The TRANSREG Procedure


Overview: TRANSREG Procedure

The TRANSREG (transformation regression) procedure fits linear models, optionally with smooth, spline, Box-Cox, and other nonlinear transformations of the variables. You can use PROC TRANSREG to fit a curve through a scatter plot or fit multiple curves, one for each level of a classification variable. You can also constrain the functions to be parallel or monotone or have the same intercept. PROC TRANSREG can be used to code experimental designs and classification variables prior to their use in other analyses.

The TRANSREG procedure fits many types of linear models, including the following:

The data set can contain variables measured on nominal, ordinal, interval, and ratio scales (Siegel; 1956). You can specify any mix of these variable types for the dependent and independent variables. PROC TRANSREG can do the following:

Transformations produced by the PROC TRANSREG multiple regression algorithm, requesting spline transformations, are often similar to transformations produced by the ACE smooth regression method of Breiman and Friedman (1985). However, ACE does not explicitly optimize a loss function (de Leeuw; 1986), while PROC TRANSREG explicitly minimizes a squared-error criterion.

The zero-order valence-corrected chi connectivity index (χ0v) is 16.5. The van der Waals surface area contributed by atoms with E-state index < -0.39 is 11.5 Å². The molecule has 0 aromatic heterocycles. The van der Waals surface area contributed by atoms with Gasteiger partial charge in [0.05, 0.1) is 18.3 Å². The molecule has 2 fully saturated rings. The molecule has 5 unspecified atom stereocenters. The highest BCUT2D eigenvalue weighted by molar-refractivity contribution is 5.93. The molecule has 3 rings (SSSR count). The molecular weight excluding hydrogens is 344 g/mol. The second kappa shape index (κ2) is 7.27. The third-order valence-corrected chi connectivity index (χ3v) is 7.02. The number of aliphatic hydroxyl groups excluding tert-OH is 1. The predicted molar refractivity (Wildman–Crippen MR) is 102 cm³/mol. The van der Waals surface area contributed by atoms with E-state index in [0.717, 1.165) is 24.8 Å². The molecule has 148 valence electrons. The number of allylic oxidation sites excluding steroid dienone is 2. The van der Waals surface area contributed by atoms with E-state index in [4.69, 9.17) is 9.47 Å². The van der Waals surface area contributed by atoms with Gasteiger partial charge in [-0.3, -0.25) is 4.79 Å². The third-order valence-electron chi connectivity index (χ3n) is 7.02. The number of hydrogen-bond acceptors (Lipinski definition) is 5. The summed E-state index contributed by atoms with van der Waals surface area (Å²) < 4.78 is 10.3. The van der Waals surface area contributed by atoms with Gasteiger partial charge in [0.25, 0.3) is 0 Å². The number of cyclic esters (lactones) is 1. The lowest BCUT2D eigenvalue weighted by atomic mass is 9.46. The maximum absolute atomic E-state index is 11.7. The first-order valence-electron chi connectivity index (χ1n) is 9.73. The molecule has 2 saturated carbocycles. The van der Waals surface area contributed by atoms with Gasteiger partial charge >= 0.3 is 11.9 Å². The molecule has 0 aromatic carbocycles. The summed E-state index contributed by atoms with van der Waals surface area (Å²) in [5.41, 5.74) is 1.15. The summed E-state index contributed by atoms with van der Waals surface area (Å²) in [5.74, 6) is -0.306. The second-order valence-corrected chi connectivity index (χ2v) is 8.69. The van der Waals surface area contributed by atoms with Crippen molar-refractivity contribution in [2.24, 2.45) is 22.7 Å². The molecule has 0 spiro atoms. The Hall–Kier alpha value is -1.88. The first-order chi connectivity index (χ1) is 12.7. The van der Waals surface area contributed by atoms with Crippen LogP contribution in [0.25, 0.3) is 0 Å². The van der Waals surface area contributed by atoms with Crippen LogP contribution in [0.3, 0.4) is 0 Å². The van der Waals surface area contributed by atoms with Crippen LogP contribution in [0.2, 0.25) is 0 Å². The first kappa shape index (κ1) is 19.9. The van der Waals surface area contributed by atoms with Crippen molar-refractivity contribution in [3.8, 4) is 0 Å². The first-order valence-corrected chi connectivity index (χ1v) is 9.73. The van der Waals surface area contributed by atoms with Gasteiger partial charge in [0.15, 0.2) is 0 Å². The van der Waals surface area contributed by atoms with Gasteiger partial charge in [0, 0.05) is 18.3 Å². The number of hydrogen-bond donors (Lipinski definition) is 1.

PROC TRANSREG extends the ordinary general linear model by providing optimal variable transformations that are iteratively derived. PROC TRANSREG iterates until convergence, alternating two major steps: finding least squares estimates of the model parameters given the current scoring of the data, and finding least squares estimates of the scoring parameters given the current set of model parameters. This is called the method of alternating least squares (Young; 1981).

For more background on alternating least squares optimal scaling methods and transformation regression methods, see Young, de Leeuw, and Takane (1976), Winsberg and Ramsay (1980), Young (1981), Gifi (1990), Schiffman, Reynolds, and Young (1981), van der Burg and de Leeuw (1983), Israels (1984), Breiman and Friedman (1985), and Hastie and Tibshirani (1986). (These are just a few of the many relevant sources.)